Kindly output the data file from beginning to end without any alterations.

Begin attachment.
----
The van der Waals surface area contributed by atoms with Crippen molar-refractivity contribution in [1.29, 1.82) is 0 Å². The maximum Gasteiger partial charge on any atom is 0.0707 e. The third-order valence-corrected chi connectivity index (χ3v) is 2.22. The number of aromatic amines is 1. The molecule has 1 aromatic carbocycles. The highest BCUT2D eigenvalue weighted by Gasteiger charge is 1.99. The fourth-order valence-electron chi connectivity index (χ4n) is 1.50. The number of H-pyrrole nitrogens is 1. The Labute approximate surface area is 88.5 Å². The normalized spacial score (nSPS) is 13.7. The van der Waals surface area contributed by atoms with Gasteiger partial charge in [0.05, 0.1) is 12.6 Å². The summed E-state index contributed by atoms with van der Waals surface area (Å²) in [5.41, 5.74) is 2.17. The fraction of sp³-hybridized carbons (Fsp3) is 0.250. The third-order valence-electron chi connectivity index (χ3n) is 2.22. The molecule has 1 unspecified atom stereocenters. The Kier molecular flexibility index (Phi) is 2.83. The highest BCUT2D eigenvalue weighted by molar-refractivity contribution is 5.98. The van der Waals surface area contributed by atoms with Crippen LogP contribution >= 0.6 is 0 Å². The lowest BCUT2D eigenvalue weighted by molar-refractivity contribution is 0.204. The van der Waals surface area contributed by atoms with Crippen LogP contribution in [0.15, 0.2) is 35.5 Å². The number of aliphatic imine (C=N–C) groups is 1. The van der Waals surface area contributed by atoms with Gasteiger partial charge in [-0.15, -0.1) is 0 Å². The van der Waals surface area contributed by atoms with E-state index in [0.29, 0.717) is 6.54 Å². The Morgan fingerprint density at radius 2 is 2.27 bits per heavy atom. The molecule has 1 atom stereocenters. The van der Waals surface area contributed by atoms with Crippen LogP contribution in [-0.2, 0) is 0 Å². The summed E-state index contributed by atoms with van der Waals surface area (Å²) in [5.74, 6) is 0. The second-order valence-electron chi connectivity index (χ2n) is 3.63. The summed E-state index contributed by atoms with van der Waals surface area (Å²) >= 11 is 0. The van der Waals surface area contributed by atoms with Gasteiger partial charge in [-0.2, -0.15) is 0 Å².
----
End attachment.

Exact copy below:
The van der Waals surface area contributed by atoms with Crippen molar-refractivity contribution in [1.29, 1.82) is 0 Å². The maximum Gasteiger partial charge on any atom is 0.0707 e. The third-order valence-corrected chi connectivity index (χ3v) is 2.22. The number of aromatic amines is 1. The molecule has 1 aromatic carbocycles. The highest BCUT2D eigenvalue weighted by Gasteiger charge is 1.99. The fourth-order valence-electron chi connectivity index (χ4n) is 1.50. The number of H-pyrrole nitrogens is 1. The Labute approximate surface area is 88.5 Å². The normalized spacial score (nSPS) is 13.7. The van der Waals surface area contributed by atoms with Gasteiger partial charge in [0.05, 0.1) is 12.6 Å². The summed E-state index contributed by atoms with van der Waals surface area (Å²) in [5.41, 5.74) is 2.17. The fraction of sp³-hybridized carbons (Fsp3) is 0.250. The third-order valence-electron chi connectivity index (χ3n) is 2.22. The molecule has 1 unspecified atom stereocenters. The Kier molecular flexibility index (Phi) is 2.83. The highest BCUT2D eigenvalue weighted by molar-refractivity contribution is 5.98. The van der Waals surface area contributed by atoms with Crippen LogP contribution >= 0.6 is 0 Å². The lowest BCUT2D eigenvalue weighted by molar-refractivity contribution is 0.204. The van der Waals surface area contributed by atoms with Crippen LogP contribution in [0.15, 0.2) is 35.5 Å². The number of aliphatic imine (C=N–C) groups is 1. The van der Waals surface area contributed by atoms with Gasteiger partial charge in [-0.15, -0.1) is 0 Å². The van der Waals surface area contributed by atoms with E-state index in [0.29, 0.717) is 6.54 Å². The Morgan fingerprint density at radius 2 is 2.27 bits per heavy atom. The molecule has 1 atom stereocenters. The van der Waals surface area contributed by atoms with Crippen LogP contribution in [-0.2, 0) is 0 Å². The summed E-state index contributed by atoms with van der Waals surface area (Å²) in [5.74, 6) is 0. The second-order valence-electron chi connectivity index (χ2n) is 3.63. The summed E-state index contributed by atoms with van der Waals surface area (Å²) >= 11 is 0. The van der Waals surface area contributed by atoms with Gasteiger partial charge in [-0.2, -0.15) is 0 Å².